Last month, President Trump visited Saudi Arabia and his administration announced that he had concluded a $110 billion arms deal with the kingdom. Only problem is that there is no deal. It’s fake news.
Latest in Middle East and North Africa
Why did the United States just ban large electronics in the passenger cabins of certain flights? It depends on whom you ask.
Turkish-backed Rebels Enter al-Bab, Trump and Netanyahu Ready for Meeting, Trump and Congress Mull Designating Muslim Brotherhood as Terrorist Organization
Turkey and the Assad regime reach agreement on offensive against Islamic State in al-Bab, what will happen in Trump and Netanyahu’s White House meeting, and what happens if the United States declares the Muslim Brotherhood a terrorist group?
Middle East Ticker: Assad Regime Corners Rebels in Aleppo, U.S. Reauthorizes Iran Sanctions, and Islamic State Prepares Its Fallback Plan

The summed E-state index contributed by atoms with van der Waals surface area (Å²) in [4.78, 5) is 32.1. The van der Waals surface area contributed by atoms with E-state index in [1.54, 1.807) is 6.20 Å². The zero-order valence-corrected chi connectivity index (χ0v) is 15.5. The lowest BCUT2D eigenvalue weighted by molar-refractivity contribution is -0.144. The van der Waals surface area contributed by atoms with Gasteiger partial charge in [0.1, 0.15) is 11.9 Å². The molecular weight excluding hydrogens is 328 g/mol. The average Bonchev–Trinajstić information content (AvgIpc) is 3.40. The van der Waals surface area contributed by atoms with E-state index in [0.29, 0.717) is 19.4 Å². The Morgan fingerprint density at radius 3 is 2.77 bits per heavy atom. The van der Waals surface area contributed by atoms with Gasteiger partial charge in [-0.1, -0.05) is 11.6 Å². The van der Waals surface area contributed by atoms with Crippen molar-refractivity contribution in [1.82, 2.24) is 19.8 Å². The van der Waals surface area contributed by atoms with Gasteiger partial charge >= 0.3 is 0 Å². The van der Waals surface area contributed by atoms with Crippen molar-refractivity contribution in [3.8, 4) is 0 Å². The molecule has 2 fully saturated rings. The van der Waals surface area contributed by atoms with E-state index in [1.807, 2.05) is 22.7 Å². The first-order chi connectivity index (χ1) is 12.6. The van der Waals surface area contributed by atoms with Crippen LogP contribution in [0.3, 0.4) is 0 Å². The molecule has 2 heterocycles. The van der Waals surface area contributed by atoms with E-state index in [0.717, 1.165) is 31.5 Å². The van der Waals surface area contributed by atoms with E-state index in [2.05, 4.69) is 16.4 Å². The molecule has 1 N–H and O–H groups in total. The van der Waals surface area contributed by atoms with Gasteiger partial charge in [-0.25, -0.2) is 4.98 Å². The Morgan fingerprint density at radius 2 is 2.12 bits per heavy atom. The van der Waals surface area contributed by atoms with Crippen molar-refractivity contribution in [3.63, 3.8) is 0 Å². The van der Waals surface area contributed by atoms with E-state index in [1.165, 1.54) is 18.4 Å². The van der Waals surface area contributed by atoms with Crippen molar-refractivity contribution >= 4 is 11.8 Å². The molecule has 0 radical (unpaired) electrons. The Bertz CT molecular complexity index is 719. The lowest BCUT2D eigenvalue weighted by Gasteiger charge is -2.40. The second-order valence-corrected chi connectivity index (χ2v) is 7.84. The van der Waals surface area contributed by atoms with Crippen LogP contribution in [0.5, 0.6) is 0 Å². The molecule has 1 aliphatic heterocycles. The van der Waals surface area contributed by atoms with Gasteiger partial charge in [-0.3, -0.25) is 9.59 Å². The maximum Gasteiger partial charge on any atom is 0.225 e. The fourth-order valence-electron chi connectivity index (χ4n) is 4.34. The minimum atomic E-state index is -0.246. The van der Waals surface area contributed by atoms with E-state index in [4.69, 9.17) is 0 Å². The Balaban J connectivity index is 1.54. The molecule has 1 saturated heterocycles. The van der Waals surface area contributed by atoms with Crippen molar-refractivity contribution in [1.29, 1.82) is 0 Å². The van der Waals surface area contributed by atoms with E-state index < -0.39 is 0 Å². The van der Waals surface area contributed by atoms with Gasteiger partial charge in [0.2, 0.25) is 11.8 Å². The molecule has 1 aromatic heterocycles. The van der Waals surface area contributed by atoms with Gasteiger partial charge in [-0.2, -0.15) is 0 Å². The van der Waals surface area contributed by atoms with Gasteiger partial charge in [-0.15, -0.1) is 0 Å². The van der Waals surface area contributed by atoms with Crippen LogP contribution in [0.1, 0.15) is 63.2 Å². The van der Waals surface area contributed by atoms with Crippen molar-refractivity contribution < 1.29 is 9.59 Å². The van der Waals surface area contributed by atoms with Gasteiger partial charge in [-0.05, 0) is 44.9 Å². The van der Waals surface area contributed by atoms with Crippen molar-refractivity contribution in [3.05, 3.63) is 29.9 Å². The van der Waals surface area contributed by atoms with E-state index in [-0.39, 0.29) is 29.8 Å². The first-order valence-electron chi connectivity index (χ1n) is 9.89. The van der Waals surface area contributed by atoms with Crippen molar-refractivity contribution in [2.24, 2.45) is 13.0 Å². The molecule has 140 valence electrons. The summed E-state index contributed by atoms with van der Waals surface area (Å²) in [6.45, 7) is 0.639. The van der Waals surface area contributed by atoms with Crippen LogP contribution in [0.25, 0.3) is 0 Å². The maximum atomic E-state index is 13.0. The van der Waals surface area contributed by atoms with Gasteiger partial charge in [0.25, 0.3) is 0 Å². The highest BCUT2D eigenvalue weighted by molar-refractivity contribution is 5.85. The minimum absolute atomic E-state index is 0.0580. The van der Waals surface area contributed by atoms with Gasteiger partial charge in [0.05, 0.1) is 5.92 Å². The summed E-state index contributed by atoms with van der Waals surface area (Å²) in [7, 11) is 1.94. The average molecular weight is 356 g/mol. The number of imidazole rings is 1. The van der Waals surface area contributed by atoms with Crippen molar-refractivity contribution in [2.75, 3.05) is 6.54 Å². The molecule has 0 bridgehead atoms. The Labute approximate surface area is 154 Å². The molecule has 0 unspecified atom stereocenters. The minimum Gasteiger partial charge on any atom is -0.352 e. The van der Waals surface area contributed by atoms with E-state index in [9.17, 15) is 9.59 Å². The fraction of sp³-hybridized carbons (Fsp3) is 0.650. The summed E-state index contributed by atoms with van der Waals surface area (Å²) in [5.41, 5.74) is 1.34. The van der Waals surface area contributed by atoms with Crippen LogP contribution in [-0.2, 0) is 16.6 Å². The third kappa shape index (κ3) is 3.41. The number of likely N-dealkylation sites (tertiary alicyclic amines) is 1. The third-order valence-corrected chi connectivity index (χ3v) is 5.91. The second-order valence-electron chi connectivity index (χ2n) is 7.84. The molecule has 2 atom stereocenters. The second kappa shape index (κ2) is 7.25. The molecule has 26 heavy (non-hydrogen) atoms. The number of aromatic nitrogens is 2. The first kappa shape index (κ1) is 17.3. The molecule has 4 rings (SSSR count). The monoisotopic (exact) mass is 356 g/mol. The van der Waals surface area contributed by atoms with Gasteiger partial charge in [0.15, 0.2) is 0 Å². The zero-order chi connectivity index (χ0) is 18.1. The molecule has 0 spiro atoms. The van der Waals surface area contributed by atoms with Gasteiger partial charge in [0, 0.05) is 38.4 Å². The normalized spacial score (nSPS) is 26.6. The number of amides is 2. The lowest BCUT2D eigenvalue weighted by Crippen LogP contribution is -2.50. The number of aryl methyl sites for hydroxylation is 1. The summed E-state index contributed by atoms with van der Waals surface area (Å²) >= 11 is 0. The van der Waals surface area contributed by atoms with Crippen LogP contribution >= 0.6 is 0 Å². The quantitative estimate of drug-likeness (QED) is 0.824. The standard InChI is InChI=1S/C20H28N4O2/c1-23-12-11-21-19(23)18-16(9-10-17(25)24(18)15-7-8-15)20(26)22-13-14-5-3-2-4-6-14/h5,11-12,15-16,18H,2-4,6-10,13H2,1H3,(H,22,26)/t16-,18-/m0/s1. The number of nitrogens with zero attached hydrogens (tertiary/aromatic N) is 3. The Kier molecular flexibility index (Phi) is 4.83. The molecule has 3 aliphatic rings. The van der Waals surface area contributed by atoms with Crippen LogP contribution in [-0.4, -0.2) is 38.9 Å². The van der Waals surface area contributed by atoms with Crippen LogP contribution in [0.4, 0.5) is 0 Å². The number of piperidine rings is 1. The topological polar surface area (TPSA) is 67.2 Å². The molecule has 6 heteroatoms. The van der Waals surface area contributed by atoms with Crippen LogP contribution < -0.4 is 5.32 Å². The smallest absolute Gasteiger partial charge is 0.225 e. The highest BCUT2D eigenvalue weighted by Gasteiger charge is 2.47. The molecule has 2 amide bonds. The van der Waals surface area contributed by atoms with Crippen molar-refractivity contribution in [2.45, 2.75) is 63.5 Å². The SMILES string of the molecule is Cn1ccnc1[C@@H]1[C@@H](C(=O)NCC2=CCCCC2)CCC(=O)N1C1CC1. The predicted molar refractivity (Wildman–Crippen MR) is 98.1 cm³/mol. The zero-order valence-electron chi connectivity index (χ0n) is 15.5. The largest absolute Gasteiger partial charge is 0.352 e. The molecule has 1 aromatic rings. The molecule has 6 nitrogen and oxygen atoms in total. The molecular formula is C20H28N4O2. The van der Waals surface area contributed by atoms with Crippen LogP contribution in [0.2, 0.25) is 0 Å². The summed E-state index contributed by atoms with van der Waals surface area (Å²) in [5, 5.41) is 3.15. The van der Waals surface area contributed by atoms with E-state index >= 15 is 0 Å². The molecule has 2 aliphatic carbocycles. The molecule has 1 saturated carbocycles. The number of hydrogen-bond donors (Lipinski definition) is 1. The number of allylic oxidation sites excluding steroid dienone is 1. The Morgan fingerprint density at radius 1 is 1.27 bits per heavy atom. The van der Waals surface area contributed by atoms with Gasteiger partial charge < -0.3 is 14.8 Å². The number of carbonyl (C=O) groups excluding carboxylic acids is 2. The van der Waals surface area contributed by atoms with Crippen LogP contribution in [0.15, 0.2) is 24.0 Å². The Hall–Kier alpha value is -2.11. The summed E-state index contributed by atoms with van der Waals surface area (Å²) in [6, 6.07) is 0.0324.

The Assad regime has captured 70 percent of eastern Aleppo and isn’t letting up, experts and foreign governments defend the Iran nuclear deal, and the Islamic State is ready to retreat to Deir Ezzor.
The international community can’t figure out how to stop the destruction of Aleppo, Iraq demands Turkey withdraw its troops before the battle for Mosul, and Morocco’s Islamists hold on to their parliamentary plurality.
Syria’s latest ceasefire falls apart. The U.S. and Israel agree on their latest and largest aid package. And the Saudis go on a charm offensive to promote economic reforms.
Many governments, including several important U.S. allies, simultaneously fight and encourage the terrorist groups on their soil. This two-faced approach holds considerable appeal for some governments, but it hugely complicates U.S. counterterrorism efforts—and the U.S. shouldn’t just live with it.
We’re unveiling a new and improved Middle East Ticker! This week, experts aren’t optimistic about the ceasefire plan for Syria, Saudi Arabia and Iran’s sectarian bickering overshadows a new oil agreement, and Egypt’s planning an economic shakeup.
Editor's Note: This piece originally appeared on Markaz.
The bin Laden's are probably too big to fail, but they bear watching as a harbinger for the Kingdom's own future.